Abe Osheroff had the kind of life that movies are made of. Here's the opening scene: It's 1937, and 21-year-old Osheroff is sailing to Spain...
Abe Osheroff had the kind of life that movies are made of.
Here’s the opening scene: It’s 1937, and 21-year-old Osheroff is sailing to Spain to fight with the Abraham Lincoln Brigade in the Spanish Civil War. Near the Spanish coast, Osheroff’s ship is torpedoed by an Italian submarine, but he leaps from the wreckage and swims two miles to shore, where he is shot in the leg by Spanish fascists a few months later.
And all that’s just the first five minutes of what surely would be an award-winning action film.
Osheroff, who died Sunday (April 6) in his North Seattle home at the age of 92, had an “adventurous life,” said his wife, Gunnel Clark.
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He fought for the U.S. Army during World War II; stood up to white supremacists in Mississippi during the 1960s; traveled to Nicaragua to support the Sandinista regime in the 1980s; and, up until last week, actively protested the war in Iraq.
“He was incredibly passionate,” Clark said. “All his life, he was standing up for something. Fighting for what he believed in.”
Osheroff began his political activism as a teenager in Brooklyn, when he was arrested for helping his neighbors disobey eviction orders during the Depression, Clark said.
In 1964, he drove to Mississippi to help build a community center in a black neighborhood. His first night there, white supremacists lit his car on fire, Clark said. But Osheroff, who worked as a carpenter most of his life, wasn’t intimidated. He raised $20,000 and stayed until the construction job was done.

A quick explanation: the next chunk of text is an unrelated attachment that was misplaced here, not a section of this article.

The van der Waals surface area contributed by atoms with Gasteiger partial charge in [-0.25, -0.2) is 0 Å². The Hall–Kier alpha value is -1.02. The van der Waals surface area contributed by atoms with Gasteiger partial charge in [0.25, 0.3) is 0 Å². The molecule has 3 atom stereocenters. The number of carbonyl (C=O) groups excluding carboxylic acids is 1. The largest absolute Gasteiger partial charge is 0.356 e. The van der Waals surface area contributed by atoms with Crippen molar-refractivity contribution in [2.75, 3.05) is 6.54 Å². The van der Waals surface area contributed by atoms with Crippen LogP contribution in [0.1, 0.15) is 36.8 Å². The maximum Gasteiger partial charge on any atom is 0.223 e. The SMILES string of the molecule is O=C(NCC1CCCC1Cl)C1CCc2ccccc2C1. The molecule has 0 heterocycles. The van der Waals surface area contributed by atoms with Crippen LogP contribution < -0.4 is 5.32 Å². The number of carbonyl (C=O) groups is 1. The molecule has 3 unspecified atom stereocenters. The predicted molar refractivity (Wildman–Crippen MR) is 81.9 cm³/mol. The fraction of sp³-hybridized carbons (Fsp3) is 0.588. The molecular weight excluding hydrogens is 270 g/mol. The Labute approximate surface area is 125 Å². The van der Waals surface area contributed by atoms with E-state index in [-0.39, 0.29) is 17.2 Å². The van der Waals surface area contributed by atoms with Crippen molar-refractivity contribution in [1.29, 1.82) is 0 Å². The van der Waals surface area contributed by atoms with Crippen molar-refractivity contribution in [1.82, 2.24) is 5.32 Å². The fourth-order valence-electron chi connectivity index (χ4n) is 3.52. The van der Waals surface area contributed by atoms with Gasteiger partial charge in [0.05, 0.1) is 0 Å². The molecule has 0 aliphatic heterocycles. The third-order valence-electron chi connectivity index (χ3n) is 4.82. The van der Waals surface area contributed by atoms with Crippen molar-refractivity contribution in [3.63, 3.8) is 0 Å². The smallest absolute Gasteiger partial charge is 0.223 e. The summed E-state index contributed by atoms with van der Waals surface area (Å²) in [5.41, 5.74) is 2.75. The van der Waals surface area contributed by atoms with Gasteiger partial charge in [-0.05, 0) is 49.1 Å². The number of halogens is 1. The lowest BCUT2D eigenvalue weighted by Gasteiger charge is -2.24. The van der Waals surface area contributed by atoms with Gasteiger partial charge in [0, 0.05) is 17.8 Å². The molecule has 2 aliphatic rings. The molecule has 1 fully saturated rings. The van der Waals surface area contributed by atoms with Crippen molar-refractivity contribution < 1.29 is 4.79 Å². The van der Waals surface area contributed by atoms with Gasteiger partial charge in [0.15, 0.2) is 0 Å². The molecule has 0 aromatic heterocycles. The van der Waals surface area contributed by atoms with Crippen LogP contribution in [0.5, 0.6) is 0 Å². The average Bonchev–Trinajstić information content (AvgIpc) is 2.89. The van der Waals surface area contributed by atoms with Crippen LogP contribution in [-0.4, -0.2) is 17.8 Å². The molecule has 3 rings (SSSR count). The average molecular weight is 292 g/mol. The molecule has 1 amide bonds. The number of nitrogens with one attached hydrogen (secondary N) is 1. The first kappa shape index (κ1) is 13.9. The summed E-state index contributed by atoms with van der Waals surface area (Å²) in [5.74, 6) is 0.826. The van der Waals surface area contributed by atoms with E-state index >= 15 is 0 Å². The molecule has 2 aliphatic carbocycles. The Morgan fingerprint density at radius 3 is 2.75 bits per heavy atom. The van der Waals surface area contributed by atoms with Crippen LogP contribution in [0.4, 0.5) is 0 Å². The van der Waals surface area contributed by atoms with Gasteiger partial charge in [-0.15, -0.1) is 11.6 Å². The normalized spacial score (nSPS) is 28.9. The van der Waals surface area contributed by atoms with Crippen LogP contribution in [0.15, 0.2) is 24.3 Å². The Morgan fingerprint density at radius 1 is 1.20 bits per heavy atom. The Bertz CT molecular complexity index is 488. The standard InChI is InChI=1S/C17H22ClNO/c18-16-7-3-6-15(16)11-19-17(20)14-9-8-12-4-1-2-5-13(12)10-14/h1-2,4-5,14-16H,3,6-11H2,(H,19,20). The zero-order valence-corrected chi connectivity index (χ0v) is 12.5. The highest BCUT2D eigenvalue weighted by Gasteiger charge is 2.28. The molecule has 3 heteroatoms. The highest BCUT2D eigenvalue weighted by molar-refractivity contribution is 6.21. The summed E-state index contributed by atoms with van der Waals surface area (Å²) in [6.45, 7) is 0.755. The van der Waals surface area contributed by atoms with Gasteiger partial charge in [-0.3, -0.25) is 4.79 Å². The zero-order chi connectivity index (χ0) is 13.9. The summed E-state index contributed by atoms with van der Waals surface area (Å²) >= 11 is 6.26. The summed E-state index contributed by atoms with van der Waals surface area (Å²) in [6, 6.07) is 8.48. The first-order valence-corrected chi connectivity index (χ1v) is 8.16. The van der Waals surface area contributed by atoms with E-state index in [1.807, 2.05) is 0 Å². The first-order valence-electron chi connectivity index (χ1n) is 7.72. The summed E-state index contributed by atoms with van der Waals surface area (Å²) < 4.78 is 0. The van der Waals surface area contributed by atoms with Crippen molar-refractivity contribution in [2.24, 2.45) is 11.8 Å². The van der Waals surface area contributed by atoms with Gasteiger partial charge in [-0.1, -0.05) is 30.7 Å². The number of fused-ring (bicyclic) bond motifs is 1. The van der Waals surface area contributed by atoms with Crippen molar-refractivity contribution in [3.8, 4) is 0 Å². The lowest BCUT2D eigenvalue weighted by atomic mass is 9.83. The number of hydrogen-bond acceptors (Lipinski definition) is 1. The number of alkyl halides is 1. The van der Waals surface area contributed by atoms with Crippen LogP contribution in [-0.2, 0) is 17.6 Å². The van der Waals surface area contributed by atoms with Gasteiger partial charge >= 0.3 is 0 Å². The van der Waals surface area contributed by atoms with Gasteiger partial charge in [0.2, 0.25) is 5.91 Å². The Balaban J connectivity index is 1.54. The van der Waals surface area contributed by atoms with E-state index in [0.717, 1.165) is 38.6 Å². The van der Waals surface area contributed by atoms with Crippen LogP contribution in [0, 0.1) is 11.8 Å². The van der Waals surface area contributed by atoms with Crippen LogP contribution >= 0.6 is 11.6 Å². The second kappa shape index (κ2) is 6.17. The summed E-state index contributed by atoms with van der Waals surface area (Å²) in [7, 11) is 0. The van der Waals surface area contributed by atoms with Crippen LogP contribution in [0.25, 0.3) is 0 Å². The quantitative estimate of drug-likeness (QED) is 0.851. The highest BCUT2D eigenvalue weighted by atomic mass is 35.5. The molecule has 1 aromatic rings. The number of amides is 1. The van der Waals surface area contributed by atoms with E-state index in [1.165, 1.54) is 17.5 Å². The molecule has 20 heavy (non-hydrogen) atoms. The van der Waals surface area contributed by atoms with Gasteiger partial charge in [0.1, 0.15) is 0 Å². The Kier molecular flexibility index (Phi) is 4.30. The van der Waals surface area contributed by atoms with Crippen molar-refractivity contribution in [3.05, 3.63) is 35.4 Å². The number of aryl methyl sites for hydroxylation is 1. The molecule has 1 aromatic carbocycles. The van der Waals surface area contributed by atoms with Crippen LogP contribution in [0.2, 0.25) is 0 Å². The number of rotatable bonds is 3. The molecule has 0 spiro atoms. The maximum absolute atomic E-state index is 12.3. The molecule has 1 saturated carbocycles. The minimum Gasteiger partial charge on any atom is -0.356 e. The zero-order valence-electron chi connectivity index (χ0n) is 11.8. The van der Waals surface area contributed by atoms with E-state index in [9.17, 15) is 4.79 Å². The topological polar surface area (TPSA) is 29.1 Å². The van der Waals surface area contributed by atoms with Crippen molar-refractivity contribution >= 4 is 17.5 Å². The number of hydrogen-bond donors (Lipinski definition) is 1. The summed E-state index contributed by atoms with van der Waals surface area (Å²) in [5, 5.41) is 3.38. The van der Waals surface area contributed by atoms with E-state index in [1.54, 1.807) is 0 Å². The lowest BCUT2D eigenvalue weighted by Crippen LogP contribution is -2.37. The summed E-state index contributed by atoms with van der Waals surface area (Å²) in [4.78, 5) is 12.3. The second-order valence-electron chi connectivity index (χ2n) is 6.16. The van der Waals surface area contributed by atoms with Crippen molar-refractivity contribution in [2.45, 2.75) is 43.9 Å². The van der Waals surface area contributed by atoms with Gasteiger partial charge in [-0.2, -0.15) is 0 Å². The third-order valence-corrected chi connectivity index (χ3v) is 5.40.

“The man’s car is bombed, and he still stood strong,” said Joe Martin, who founded the Pike Place Medical Clinic and was Osheroff’s close friend. “I mean, we’re talking about someone who was a gruff, rough, tough construction worker. But at the same time, he was a working-class intellectual. He loved poetry and history, too.”
Osheroff may have been best known for fighting in Spain with the Abraham Lincoln Brigade, which included about 2,800 other Americans. The brigade has been mythologized in movies and literature over the years, and it’s the backdrop for Ernest Hemingway’s novel “For Whom the Bell Tolls.” Osheroff was the last surviving veteran of the conflict living in Washington state.
In 1974, he made a documentary, “Dreams and Nightmares,” about his experience with the brigade. The film begins with Osheroff walking around a Spanish town in 1973, which at the time of filming was still under the rule of Spanish fascists. Osheroff mulls the question, “Since nothing has changed, was our fighting here even worth it?”
But the question was just rhetorical, said Osheroff’s friend, Howard Gale, a research psychologist in Seattle.
“Abe always believed that you fight for what you believe to be right. Always,” said Gale. “If you did that, you were expressing something that’s deepest and best in human nature.”
In 1984, Osheroff was one of the key protagonists in a documentary, “The Good Fight,” about Americans in Spain during the 1930s. In 2000, he made another film, “Art in the Struggle for Freedom,” about the poetry and poster art of the Spanish Civil War.
Since the early 1990s, Osheroff dedicated most of his time to helping foster kids.
In addition to his wife, Osheroff is survived by his three children, two stepchildren and eight grandchildren. For information on Osheroff’s service, please visit www.abeosheroff.org.
Haley Edwards: 206-464-2745 or email@example.com